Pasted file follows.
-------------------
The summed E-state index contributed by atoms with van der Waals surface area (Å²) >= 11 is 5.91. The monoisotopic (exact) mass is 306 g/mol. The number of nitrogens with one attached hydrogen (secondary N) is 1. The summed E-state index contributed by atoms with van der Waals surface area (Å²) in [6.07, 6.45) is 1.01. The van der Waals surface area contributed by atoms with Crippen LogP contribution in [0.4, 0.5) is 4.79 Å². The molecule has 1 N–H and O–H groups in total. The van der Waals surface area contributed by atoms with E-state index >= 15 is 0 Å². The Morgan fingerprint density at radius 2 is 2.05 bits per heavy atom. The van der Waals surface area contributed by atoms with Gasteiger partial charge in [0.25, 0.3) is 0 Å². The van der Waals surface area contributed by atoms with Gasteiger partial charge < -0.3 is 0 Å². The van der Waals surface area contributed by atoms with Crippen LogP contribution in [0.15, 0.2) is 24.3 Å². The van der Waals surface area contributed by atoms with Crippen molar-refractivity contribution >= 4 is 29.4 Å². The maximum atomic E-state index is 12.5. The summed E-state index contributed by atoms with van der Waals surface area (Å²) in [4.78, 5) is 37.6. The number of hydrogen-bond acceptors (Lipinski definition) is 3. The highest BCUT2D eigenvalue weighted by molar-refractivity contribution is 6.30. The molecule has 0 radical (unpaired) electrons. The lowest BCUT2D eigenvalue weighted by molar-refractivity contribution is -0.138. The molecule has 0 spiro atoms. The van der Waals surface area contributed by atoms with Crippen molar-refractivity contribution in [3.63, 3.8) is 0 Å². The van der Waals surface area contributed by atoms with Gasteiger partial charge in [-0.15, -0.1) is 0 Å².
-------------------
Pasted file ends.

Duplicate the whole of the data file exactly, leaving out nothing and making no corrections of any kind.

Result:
The summed E-state index contributed by atoms with van der Waals surface area (Å²) >= 11 is 5.91. The monoisotopic (exact) mass is 306 g/mol. The number of nitrogens with one attached hydrogen (secondary N) is 1. The summed E-state index contributed by atoms with van der Waals surface area (Å²) in [6.07, 6.45) is 1.01. The van der Waals surface area contributed by atoms with Crippen LogP contribution in [0.4, 0.5) is 4.79 Å². The molecule has 1 N–H and O–H groups in total. The van der Waals surface area contributed by atoms with E-state index >= 15 is 0 Å². The Morgan fingerprint density at radius 2 is 2.05 bits per heavy atom. The van der Waals surface area contributed by atoms with Gasteiger partial charge in [0.25, 0.3) is 0 Å². The van der Waals surface area contributed by atoms with Gasteiger partial charge < -0.3 is 0 Å². The van der Waals surface area contributed by atoms with Crippen LogP contribution in [0.15, 0.2) is 24.3 Å². The van der Waals surface area contributed by atoms with Crippen molar-refractivity contribution >= 4 is 29.4 Å². The maximum atomic E-state index is 12.5. The summed E-state index contributed by atoms with van der Waals surface area (Å²) in [4.78, 5) is 37.6. The number of hydrogen-bond acceptors (Lipinski definition) is 3. The highest BCUT2D eigenvalue weighted by molar-refractivity contribution is 6.30. The molecule has 0 radical (unpaired) electrons. The lowest BCUT2D eigenvalue weighted by molar-refractivity contribution is -0.138. The molecule has 0 spiro atoms. The van der Waals surface area contributed by atoms with Crippen molar-refractivity contribution in [3.63, 3.8) is 0 Å². The van der Waals surface area contributed by atoms with Gasteiger partial charge in [-0.15, -0.1) is 0 Å².